"Of course I am. Even third place pays $500."
"But what if somebody starts to believe Henry? They'd be waitin' for you at the finish line."
"Kid, you saw how that official responded. Nobody in their right mind is gonna believe Hannibal Heyes would chance being seen in a horse race. And besides, we need the money."
"I know we need the money. It just seems too risky to me, that's all."
"It'll be okay. The guys that know who I am are in trouble for cheating. I'll be fine. I'll go finish at least third, hopefully, and we'll be set for a while. Quit worrying."
"Alright, Heyes. I hope you know what you're doin'." The two walked back over to the officials.
"Gentlemen, Henry's told us exactly where his friends should be at," the first official said. "And we've decided that a couple of our volunteers who were helping with the lunches here can take Henry and Chuck back to Westmount to jail. Cheating in this race is taken seriously and will not be tolerated. And if you don't mind Mister...?"
"Mister Jones. If you don't mind helping my partner Bill here find those other two cheating scoundrels, it would be a big help."
"Don't mind at all."
"Good. You two can get started immediately. Henry said their names were Jeff and Robby. And if they're the two I'm thinking of, they ain't worth much. Been in and out of jail I don't know how many times. Can't believe a thing they say. Mister Smith, the marker for this checkpoint is over there in the box. Yours will have 25-3 on it. Don't forget to get it before you take off again."
"Yes sir. Thanks. Thaddeus, be careful. I'm going to grab a bite to eat while Whiskey rests a little. I'll meet you in Blue Hole."
Heyes crossed through the desert part of the course. The sky was clear and the sun beat mercilessly down. He slowed Whiskey and wiped the sweat from his brow. He took a drink from the second of his canteens. He heard hoofbeats behind him. Looking around, he saw one of his competitors closing on him. He slapped the reins and resumed a gallop.
Kid Curry and the official named Bill were alertly looking around as they rode. "I think we're getting close to the first place Henry told us about," Curry said. They slowed their horses to a stop.
"See anything?" Bill asked.
"No, not yet," Curry answered, squinting in the sun. He scanned his surroundings, and his eyes wandered up to an outcropping of rocks and boulders. The sun glinted off something. "I think I've found what we're lookin' for."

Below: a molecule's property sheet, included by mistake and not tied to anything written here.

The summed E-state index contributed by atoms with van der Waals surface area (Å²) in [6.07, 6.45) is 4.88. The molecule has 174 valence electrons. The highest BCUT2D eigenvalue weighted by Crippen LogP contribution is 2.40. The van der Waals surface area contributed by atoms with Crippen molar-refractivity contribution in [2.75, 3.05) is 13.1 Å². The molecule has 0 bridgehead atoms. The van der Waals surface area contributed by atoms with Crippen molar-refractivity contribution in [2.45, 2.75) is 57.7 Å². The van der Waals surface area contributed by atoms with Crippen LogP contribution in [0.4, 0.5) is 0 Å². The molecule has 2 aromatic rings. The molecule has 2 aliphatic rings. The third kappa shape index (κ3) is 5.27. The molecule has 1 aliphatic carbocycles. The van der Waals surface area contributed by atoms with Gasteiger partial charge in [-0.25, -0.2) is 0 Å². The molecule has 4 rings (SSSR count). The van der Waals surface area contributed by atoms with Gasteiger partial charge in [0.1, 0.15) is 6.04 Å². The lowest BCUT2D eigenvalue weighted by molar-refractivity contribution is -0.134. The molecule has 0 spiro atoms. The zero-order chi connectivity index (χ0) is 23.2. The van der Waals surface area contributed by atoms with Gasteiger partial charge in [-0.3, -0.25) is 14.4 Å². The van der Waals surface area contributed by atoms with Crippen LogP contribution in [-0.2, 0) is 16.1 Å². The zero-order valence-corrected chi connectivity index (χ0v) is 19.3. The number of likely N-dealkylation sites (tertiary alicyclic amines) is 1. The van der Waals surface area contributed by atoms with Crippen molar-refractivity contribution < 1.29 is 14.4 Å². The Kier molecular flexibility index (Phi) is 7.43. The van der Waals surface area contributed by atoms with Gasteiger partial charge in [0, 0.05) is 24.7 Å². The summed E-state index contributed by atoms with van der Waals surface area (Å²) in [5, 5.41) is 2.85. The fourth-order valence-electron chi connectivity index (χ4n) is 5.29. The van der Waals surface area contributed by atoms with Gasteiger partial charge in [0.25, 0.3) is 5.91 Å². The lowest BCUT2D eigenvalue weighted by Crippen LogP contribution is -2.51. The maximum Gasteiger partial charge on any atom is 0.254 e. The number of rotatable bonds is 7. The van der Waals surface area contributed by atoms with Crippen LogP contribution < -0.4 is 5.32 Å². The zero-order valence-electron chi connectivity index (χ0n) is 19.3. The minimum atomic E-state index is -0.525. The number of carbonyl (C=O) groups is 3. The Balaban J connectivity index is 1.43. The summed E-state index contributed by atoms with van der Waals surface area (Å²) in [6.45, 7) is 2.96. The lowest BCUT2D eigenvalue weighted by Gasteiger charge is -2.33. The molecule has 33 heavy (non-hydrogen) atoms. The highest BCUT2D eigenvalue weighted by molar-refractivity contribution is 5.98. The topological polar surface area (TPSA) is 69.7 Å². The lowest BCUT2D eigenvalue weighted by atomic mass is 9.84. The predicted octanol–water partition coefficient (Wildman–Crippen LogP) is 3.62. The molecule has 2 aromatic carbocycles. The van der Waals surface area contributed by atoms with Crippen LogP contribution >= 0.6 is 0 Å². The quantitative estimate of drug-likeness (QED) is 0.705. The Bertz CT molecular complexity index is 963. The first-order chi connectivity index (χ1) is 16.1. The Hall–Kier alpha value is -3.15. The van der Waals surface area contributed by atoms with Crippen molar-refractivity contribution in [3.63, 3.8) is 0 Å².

"What is it?"
"Up there, in the rocks. Someone's up there with a gun." Curry jumped off his horse and twisted the reins around a nearby tree. "Better get down. Whoever's up there might start shootin' if he hears horses comin'."
Bill got down. They started the climb up to the rocks, staying close to the trees and bushes along the way.
Heyes was gaining ground on the rider behind him. He looked around to check on his competitor and saw the rider's horse stumble, then fall as a hoof caught a loose rock the wrong way.
"Ahhh, dang it," he said as he stopped his horse. Heyes looked forward but then looked behind him. He turned and galloped back to the fallen man to offer assistance. Heyes reached the man within a minute. "Howdy there. Saw your horse go down. You alright?"
The man was picking himself up off the ground. "Yeah, I'm fine," he answered as he dusted himself off. "Don't know about my horse though."
Heyes got down and helped the man check his horse over. The animal limped as it tried to walk away. Heyes grabbed the reins as the man examined the last leg. "Acts like he mighta sprained his ankle or something."
"Yeah," the man said standing back up. "Sure can't ride him limping like that." He wiped his brow with a dirty bandana.
"Well, I think we're close to the fourth checkpoint. Guess we could ride double and lead your horse there, try to get him some help."
The man shook his head. "I hate to burden you mister, but that does look to be the only thing to do, besides walk that is."
"C'mon then. We better be going." Heyes mounted his horse and the man climbed up behind him. He reached out and took his horse's reins and they took off at a slow pace "We'll take it easy since your horse is injured."
Curry and Bill had almost reached the top of the outcropping. Curry motioned for his companion to be quiet and to go in the opposite direction from him. Bill did so and Curry started his approach behind the gunman. He pulled his .45 from his holster as he got into position. "Don't move less'n you want a hole in you."
Robby turned around wide-eyed. "What are you doing mister? I ain't got nothing to steal."
"This ain't a hold-up. This is catchin' a man doin' some cheatin'. Now throw down that rifle."
"I don't know what you're talking about."
Bill stepped out of his hiding spot. "Yeah you do Robby. Henry told us all about the plan you all cooked up."
Curry stepped over and unholstered Robby's pistol. He stuck it in the back of his pants then picked up the rifle. "Tie him up Bill."
"Why'd he go and do a thing like that? We was gonna get a lot of money." Robby sighed as he angrily furrowed his brow.
Bill finished tying Robby's hands. "Well, now you get nothing except a trip to jail."
Heyes and his passenger reached the fourth checkpoint. The man hopped down. "Much obliged Mister Smith." He led his limp horse over to the shade.
"No problem," Heyes said. He started walking around, looking for the crate with the markers. As he located it, an official came over. "Howdy," Heyes said. "This man's horse is limping. Can you help him?"
"Yeah," the official said. "After the last rider comes through, I'll help him to town through a shortcut." He dug around in the crate and pulled out another rock. This one had 25-4 on it. Here you go."
Heyes took the rock and placed it next to the others in his saddlebag. "How many ahead of me?"